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Residential Estate Security Handbook 2017


Breaking the chain
September 2017, This Week's Editor's Pick, Cyber Security

Kaspersky Lab experts have discovered a backdoor planted in a server management software product used by hundreds of large businesses around the world. When activated, the backdoor allows attackers to download further malicious modules or steal data. Kaspersky Lab has alerted NetSarang, the vendor of the affected software, and it promptly removed the malicious code and released an update for customers.

ShadowPad is one of the largest known supply-chain attacks. Had it not been detected and patched so quickly, it could potentially have targeted hundreds of organisations worldwide.

In July, 2017 Kaspersky Lab’s Global Research and Analysis (GReAT) team was approached by one of its partners – a financial institution. The organisation’s security specialists were worried about suspicious DNS (domain name server) requests originating on a system involved in the processing of financial transactions. Further investigation showed that the source of these requests was server management software produced by a legitimate company and used by hundreds of customers in industries like financial services, education, telecoms, manufacturing, energy, and transportation. The most worrying finding was the fact that the vendor did not mean for the software to make these requests.

Further Kaspersky Lab analysis showed that the suspicious requests were actually the result of the activity of a malicious module hidden inside a recent version of the legitimate software.

Following the installation of an infected software update, the malicious module would start sending DNS-queries to specific domains (its command and control server) at a frequency of once every eight hours. The request would contain basic information about the victim system (user name, domain name, host name). If the attackers considered the system to be ‘interesting’, the command server would reply and activate a fully-fledged backdoor platform that would silently deploy itself inside the attacked computer. After that, on command from the attackers, the backdoor platform would be able to download and execute further malicious code.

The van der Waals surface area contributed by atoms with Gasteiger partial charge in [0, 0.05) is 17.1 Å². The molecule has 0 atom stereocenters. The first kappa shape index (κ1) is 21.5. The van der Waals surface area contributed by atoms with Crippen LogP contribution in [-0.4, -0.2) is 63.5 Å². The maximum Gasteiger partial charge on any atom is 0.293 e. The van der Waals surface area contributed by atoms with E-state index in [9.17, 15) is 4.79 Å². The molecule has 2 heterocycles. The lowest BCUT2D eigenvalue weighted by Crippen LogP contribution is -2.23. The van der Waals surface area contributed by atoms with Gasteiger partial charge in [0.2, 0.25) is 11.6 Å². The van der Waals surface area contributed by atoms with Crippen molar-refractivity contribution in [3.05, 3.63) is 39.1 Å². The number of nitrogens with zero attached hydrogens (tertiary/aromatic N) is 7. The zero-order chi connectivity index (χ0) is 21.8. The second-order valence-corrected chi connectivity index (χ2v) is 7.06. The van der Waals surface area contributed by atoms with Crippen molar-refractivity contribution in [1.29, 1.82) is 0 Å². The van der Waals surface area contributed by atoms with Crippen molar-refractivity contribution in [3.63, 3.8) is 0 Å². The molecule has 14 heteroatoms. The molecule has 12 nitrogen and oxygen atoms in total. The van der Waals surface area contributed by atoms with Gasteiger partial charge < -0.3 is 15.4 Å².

Following the discovery, Kaspersky Lab researchers immediately contacted NetSarang. The company reacted fast and released an updated version of the software without the malicious code.

So far, according to Kaspersky Lab research, the malicious module has been activated in Hong Kong, but it could be lying dormant on many other systems worldwide, especially if the users have not installed the updated version of the affected software.

While analysing the tools techniques and procedures used by the attackers, Kaspersky Lab researchers came to the conclusion that some similarities exist that point to PlugX malware variants used by the Winnti APT, a known Chinese-speaking cyber espionage group. This information, however, is not enough to establish a precise connection to these actors.

“ShadowPad is an example of how dangerous and wide-scale a successful supply-chain attack can be. Given the opportunities for reach and data collection it gives to the attackers, most likely it will be reproduced again and again with some other widely used software component. Luckily NetSarang was fast to react to our notification and released a clean software update, most likely preventing hundreds of data stealing attacks against its clients. However, this case shows that large companies should rely on advanced solutions capable of monitoring network activity and detecting anomalies. This is where you can spot malicious activity even if the attackers were sophisticated enough to hide their malware inside legitimate software,” said Igor Soumenkov, security expert, Global Research and Analysis Team, Kaspersky Lab.

All Kaspersky Lab products detect and protect against the ShadowPad malware as “Backdoor.Win32.ShadowPad.a”. Kaspersky Lab advises users to update immediately to the latest version of the NetSarang software, from which the malicious module has been removed, and to check their systems for signs of DNS queries to unusual domains. A list of the command server domains used by the malicious module can be found in the Securelist blogpost, which also includes further technical information on the backdoor.